TNM spoke to several activists who participated in the movement and asked about what it was like, and what has changed since then.

Four long shadows on the pavement created by the rays of a setting sun A few pair of feet are also visible Image for representation: Picxy
news Caste Saturday, July 18, 2020 - 11:39

It was July 17, 1985. Madigapalle, a Dalit colony in Karamchedu in Andhra Pradesh’s Prakasam district was attacked by a large group of Kammas (a dominant caste) who were armed with deadly weapons, killing six Madiga (Dalit sub-caste) men and raping at least three women. A month later, the accused killed a woman who was witness to the massacre.

The reason for the violence was a brawl between a Madiga woman and a Kamma man over access to a drinking water tank. The brutal killings and the rapes shook the entire state and highlighted the caste discrimination that was prevalant in the region. Many observers and activists believe that the incident changed the social and political dimensions of caste in the state.

The incident had sparked outrage and triggered a widespread movement by Dalits, for Dalits. Kathi Padma Rao, a noted Dalit activist and Bojja Tarakam, an advocate and human rights activist, launched the movement by establishing the 'Dalita Mahasabha.’

Thirty five years later, incidents of violence against Dalits are still common with varying degrees of punitiveness in Andhra Pradesh and for that matter, in India.

As per data released by the National Crime Records Bureau (NCRB) in 2017, Andhra Pradesh, where Scheduled Castes constitute 16.41% of the population, stands in fifth position when it comes to crimes against them. It is the worst-ranked among the five southern states.

TNM spoke to several activists who participated in the movement and asked them about what it was like, and what has changed since then.

Tadi Prakash, a senior journalist who then worked with 'Udayam' daily, opined that a lot has changed when it comes to the lives of Dalits in the state.

“There are visible changes in the lives of Dalits to some extent in terms of their presence in different streams, ranging from holding political positions and bureaucracy. But the situation in villages has not yet changed. It is not a matter of despair as three decades is very little time to change centuries of oppression,” he said.

While pointing that there is a change in the pattern of violence, he said, “given their population, they could not be ignored by any political party. However, they are considered purely as vote banks and there is no respect for them.”


A memorial for victims of the massacre at Karamchedu. Image: Mahesh Kongara

AM Khan Usha S Dany, a senior activist who was a member of the People’s War Group and participated in the movement at Karamchedu, said that the Dalit movement in the state has made some progress, though it not as much as expected.

He added, “I'm not happy with where it is now, but it (Karamchedu movement) brought a sea of changes in the lives of Dalits. It is because of that movement that the SC/ST (Prevention of Atrocities) Act came into being in 1989.”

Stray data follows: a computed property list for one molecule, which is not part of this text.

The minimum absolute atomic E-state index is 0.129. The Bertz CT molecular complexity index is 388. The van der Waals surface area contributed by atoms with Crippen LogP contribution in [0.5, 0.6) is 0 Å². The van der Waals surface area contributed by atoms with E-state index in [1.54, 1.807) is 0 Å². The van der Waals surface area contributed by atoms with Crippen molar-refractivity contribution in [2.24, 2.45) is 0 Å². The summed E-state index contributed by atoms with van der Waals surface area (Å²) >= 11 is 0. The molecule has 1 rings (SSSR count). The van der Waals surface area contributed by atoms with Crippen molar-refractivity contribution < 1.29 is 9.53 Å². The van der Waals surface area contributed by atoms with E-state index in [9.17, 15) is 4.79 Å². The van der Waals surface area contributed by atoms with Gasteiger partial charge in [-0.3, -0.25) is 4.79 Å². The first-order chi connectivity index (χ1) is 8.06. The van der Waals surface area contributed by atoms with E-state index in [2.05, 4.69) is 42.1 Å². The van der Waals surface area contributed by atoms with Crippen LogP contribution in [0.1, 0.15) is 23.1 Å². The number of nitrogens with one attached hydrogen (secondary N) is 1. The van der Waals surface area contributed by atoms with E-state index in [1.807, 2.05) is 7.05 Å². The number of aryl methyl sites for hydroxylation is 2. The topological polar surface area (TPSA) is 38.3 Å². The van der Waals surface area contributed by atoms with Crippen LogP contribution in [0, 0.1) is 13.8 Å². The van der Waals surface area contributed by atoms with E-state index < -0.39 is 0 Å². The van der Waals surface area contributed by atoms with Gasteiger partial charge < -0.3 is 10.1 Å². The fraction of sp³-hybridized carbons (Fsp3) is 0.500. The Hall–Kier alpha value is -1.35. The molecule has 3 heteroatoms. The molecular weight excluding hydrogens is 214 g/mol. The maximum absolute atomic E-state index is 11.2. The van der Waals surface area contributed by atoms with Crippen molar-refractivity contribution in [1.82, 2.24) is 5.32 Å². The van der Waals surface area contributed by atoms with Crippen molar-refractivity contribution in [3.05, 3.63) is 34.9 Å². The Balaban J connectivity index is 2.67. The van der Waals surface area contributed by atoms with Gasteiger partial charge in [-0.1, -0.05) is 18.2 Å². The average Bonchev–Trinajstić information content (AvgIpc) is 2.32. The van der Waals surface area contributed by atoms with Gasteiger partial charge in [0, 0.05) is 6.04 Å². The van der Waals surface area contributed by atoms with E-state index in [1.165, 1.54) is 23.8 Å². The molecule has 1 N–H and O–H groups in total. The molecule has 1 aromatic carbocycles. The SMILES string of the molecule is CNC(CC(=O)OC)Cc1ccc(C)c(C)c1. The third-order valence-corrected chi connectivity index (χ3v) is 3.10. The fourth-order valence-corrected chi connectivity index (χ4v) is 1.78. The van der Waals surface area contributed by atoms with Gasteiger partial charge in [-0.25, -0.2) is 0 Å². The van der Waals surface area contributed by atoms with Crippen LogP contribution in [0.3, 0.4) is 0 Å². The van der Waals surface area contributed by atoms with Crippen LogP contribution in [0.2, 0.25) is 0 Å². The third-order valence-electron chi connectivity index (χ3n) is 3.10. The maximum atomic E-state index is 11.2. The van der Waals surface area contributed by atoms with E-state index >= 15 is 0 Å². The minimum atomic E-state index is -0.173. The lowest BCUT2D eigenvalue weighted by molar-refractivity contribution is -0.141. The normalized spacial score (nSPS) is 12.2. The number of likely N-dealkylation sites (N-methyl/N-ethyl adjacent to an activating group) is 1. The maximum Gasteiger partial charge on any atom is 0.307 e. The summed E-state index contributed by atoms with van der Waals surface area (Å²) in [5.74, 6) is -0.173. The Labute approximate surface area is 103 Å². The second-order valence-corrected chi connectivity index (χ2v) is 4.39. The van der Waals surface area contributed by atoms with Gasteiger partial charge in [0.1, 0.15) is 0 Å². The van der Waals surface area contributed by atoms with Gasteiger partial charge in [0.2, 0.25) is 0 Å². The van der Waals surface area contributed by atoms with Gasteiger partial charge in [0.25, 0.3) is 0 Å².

Dany argued that the Karamchedu movement created an ‘intellectual enlightenment’ among Communists. “Communists who were in denial of caste-based violence had started agreeing to the existence of it,” he said.

While stating that the increased presence of Dalits in bureaucracy and legislative positions has created scope to access the power corridor, even if symbolic, he said, “Change will come through political means.”

Dany said that violence against Dalits was always followed by their assertion in social and economic realms.

Dalita Mahasabha founder and author, Katti Padma Rao, opined that the Karamchedu incident “ignited the spirit of self-respect and fighting” among Dalits, while stating that Dalit labourers have been liberated from the clutches of dominant caste landlords.

He said, “Until then, labourers were confined to the cattle or farm houses of Kammas or Reddys or Rajus. Later, at least they have become independent. Education has put them in a better place and political representation has increased.”

Katti stated that the Dalit movement that began with the Karamchedu incident was a success in many terms. “The movement will continue till Dalits get political power and land. We have enough self -respect and spirit to carry the struggle forward,” stated Katti.

As far as the criminal cases registered in connection to the event are concerned, a lower court in Guntur in 1994 sentenced 46 people to three years in prison and fined four accused who were aged over 65 an amount of Rs 10,000. The case was then appealed in the High Court, which struck down the lower court verdict in 1998, following which the victims appealed in the Supreme Court.

It was only in 2008 that the Supreme Court gave its verdict that the prime accused would serve a life sentence, while 29 others would serve three years in prison. By then, many of the accused had already died.

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